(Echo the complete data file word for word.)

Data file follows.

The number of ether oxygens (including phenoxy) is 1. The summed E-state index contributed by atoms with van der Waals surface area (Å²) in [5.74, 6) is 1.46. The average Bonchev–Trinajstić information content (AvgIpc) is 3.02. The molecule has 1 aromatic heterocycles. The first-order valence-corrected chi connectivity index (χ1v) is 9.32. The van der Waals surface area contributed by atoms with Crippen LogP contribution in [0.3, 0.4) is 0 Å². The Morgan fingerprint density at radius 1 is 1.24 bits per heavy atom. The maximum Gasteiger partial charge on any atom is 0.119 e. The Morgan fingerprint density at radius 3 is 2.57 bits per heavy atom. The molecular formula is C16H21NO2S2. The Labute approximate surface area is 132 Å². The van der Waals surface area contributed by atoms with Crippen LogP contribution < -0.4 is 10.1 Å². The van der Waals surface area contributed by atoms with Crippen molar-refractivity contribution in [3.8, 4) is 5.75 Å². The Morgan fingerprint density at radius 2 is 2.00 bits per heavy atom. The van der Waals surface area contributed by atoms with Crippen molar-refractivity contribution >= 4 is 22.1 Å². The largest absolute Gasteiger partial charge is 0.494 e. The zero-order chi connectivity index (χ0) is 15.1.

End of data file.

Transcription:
The number of ether oxygens (including phenoxy) is 1. The summed E-state index contributed by atoms with van der Waals surface area (Å²) in [5.74, 6) is 1.46. The average Bonchev–Trinajstić information content (AvgIpc) is 3.02. The molecule has 1 aromatic heterocycles. The first-order valence-corrected chi connectivity index (χ1v) is 9.32. The van der Waals surface area contributed by atoms with Crippen LogP contribution in [0.3, 0.4) is 0 Å². The Morgan fingerprint density at radius 1 is 1.24 bits per heavy atom. The maximum Gasteiger partial charge on any atom is 0.119 e. The Morgan fingerprint density at radius 3 is 2.57 bits per heavy atom. The molecular formula is C16H21NO2S2. The Labute approximate surface area is 132 Å². The van der Waals surface area contributed by atoms with Crippen LogP contribution < -0.4 is 10.1 Å². The van der Waals surface area contributed by atoms with Crippen molar-refractivity contribution in [3.8, 4) is 5.75 Å². The Morgan fingerprint density at radius 2 is 2.00 bits per heavy atom. The van der Waals surface area contributed by atoms with Crippen molar-refractivity contribution >= 4 is 22.1 Å². The largest absolute Gasteiger partial charge is 0.494 e. The zero-order chi connectivity index (χ0) is 15.1.